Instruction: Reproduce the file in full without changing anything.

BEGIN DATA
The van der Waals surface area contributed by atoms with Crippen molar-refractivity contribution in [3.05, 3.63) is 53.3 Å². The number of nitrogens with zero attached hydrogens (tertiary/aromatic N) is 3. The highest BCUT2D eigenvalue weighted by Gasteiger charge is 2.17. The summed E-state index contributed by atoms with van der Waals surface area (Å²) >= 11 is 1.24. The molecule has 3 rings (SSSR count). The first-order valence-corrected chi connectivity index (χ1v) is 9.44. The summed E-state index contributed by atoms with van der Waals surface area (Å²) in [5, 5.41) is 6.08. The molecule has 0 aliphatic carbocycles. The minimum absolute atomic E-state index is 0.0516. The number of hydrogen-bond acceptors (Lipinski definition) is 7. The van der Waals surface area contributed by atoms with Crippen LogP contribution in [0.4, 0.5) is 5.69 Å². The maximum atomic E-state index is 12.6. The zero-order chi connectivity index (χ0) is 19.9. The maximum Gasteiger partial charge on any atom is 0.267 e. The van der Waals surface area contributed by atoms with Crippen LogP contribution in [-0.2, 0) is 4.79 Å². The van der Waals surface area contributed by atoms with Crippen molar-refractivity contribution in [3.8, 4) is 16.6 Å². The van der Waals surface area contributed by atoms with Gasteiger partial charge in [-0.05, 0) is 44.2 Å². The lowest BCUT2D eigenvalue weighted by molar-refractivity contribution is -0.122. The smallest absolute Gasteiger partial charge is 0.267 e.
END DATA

The van der Waals surface area contributed by atoms with Crippen molar-refractivity contribution in [3.05, 3.63) is 53.3 Å². The number of nitrogens with zero attached hydrogens (tertiary/aromatic N) is 3. The highest BCUT2D eigenvalue weighted by Gasteiger charge is 2.17. The summed E-state index contributed by atoms with van der Waals surface area (Å²) >= 11 is 1.24. The molecule has 3 rings (SSSR count). The first-order valence-corrected chi connectivity index (χ1v) is 9.44. The summed E-state index contributed by atoms with van der Waals surface area (Å²) in [5, 5.41) is 6.08. The molecule has 0 aliphatic carbocycles. The minimum absolute atomic E-state index is 0.0516. The number of hydrogen-bond acceptors (Lipinski definition) is 7. The van der Waals surface area contributed by atoms with Crippen LogP contribution in [0.4, 0.5) is 5.69 Å². The maximum atomic E-state index is 12.6. The zero-order chi connectivity index (χ0) is 19.9. The maximum Gasteiger partial charge on any atom is 0.267 e. The van der Waals surface area contributed by atoms with Crippen LogP contribution in [-0.2, 0) is 4.79 Å². The van der Waals surface area contributed by atoms with Crippen molar-refractivity contribution in [3.8, 4) is 16.6 Å². The van der Waals surface area contributed by atoms with Gasteiger partial charge in [-0.05, 0) is 44.2 Å². The lowest BCUT2D eigenvalue weighted by molar-refractivity contribution is -0.122. The smallest absolute Gasteiger partial charge is 0.267 e.